Inmarsat Survey Warns Of Reduced Inclination To Travel

Generic Boeing 737-800
Credit: Rob Finlayson

A new survey of passenger attitudes about air travel poses potential long-term problems for airlines seeking to restore traffic in the aftermath of the COVID-19 pandemic.

In what it described as the largest global survey on passenger sentiments since the pandemic began, satellite communications provider Inmarsat said that more than eight in 10 air passengers will change their travel habits as a result of COVID-19, with 41% planning to travel less frequently by any mode of transport.

The company’s Passenger Confidence Tracker, which questioned 9,500 people in 12 countries on the future of flying, found that 83% did not expect to return to their previous travel routines once the COVID-19 pandemic was over. 

Only one-third (34%) of passengers surveyed had taken a commercial flight since the pandemic began, and this appears to have sparked a shift in attitudes to flying. Four in 10 travelers (41%) expected to travel less by any means in the future and a third (31%) planned to fly less. 

This sentiment was even higher among Asian passengers, with 58% in India and 55% in South Korea planning to travel less. The latter figure is particularly significant, as South Korea has been praised for its largely successful efforts in controlling the virus.

Despite these cautionary statistics, there were some slivers of light for the air transport industry: there are early signs that travelers are beginning to feel confident about flying again. Of those surveyed, 47% expect to feel ready to fly within the next six months.

Hungarian and British travelers were most confident, with 26% and 16% respectively saying they would get on a flight today.

However, while 60% of passengers said they were satisfied with the aviation industry’s response to COVID-19, the Nov. 10 survey showed areas to which airlines will have to pay continued attention if they are to win back customers.

“With safety and reputation becoming even more important to today’s flyers, there is a clear need for airlines to differentiate themselves in order to encourage passengers back onto their flights,” Inmarsat Aviation president Philip Balaam said.

Minimizing critical touchpoints in the passenger journey to improve confidence was vital, the survey found.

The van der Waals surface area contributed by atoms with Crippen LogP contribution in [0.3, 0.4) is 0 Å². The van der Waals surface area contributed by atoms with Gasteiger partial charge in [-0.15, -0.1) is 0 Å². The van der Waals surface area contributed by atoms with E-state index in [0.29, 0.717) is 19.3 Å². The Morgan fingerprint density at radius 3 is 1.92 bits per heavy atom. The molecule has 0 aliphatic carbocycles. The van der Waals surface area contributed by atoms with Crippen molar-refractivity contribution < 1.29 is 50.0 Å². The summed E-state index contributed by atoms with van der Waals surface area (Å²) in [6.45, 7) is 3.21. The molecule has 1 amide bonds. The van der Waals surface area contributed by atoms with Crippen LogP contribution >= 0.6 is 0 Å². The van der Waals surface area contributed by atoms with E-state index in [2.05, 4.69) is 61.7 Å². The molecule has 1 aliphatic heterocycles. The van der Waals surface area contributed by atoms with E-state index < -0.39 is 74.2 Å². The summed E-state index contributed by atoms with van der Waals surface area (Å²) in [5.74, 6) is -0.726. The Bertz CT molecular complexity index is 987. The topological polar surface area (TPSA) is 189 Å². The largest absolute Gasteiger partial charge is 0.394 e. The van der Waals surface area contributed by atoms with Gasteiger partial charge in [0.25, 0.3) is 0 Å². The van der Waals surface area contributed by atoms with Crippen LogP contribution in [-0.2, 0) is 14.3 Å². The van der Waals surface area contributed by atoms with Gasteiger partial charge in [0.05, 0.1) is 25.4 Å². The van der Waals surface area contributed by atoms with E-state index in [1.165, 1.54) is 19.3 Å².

Travel confidence broadly correlated to levels of public concern about COVID-19. For example, South Koreans and Singaporeans were twice as likely to describe their behavior in relation to the virus as “highly cautious” than Britons.

In one hopeful sign for airlines, passengers said they were currently more fearful of catching the virus abroad than on the plane. In fact, many thought they were at a greater health risk in other environments, such as a gym or public ground transport. 

Travelers said they largely felt confident at passport control, security and in communicating with cabin crew. However, they were less comfortable visiting the toilet inflight and being in close proximity with others. The study indicated that solutions that minimize touchpoints and reduce interactions would go furthest in addressing pain points–such as contactless payments inflight (83%) and staggered security queues (84%).

The current fallback position of most governments of imposing lengthy quarantines on arriving passengers was understandably unpopular, with passengers expressing a preference for a consistent set of measures such as mandatory face coverings or a 48-hour test before travel to improve safety.  

Almost half the people surveyed (44%) said that reputation was now a more significant factor when choosing an airline than it was pre-pandemic. 

The research highlighted that improving the inflight experience was one way to achieve this. From extra legroom (43%) to free baggage (39%), value added services were becoming increasingly important to passengers returning to the skies, the survey said.


Alan Dron

Based in London, Alan is Europe & Middle East correspondent at Air Transport World.